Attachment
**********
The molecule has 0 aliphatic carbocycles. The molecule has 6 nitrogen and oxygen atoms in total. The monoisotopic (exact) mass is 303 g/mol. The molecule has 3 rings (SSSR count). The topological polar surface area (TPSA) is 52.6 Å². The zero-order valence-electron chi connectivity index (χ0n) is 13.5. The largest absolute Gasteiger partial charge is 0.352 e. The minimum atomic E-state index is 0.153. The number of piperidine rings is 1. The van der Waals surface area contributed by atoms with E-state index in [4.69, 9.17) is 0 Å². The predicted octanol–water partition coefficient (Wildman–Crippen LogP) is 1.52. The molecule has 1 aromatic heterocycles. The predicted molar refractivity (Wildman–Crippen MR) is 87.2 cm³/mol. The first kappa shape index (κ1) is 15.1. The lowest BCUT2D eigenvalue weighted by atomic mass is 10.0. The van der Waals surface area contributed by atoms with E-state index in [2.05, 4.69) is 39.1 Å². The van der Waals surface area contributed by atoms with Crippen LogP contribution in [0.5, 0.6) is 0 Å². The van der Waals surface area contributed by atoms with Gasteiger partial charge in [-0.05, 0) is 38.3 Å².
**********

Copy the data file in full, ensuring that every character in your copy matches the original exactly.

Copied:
The molecule has 0 aliphatic carbocycles. The molecule has 6 nitrogen and oxygen atoms in total. The monoisotopic (exact) mass is 303 g/mol. The molecule has 3 rings (SSSR count). The topological polar surface area (TPSA) is 52.6 Å². The zero-order valence-electron chi connectivity index (χ0n) is 13.5. The largest absolute Gasteiger partial charge is 0.352 e. The minimum atomic E-state index is 0.153. The number of piperidine rings is 1. The van der Waals surface area contributed by atoms with E-state index in [4.69, 9.17) is 0 Å². The predicted octanol–water partition coefficient (Wildman–Crippen LogP) is 1.52. The molecule has 1 aromatic heterocycles. The predicted molar refractivity (Wildman–Crippen MR) is 87.2 cm³/mol. The first kappa shape index (κ1) is 15.1. The lowest BCUT2D eigenvalue weighted by atomic mass is 10.0. The van der Waals surface area contributed by atoms with E-state index in [2.05, 4.69) is 39.1 Å². The van der Waals surface area contributed by atoms with Crippen LogP contribution in [0.5, 0.6) is 0 Å². The van der Waals surface area contributed by atoms with Gasteiger partial charge in [-0.05, 0) is 38.3 Å².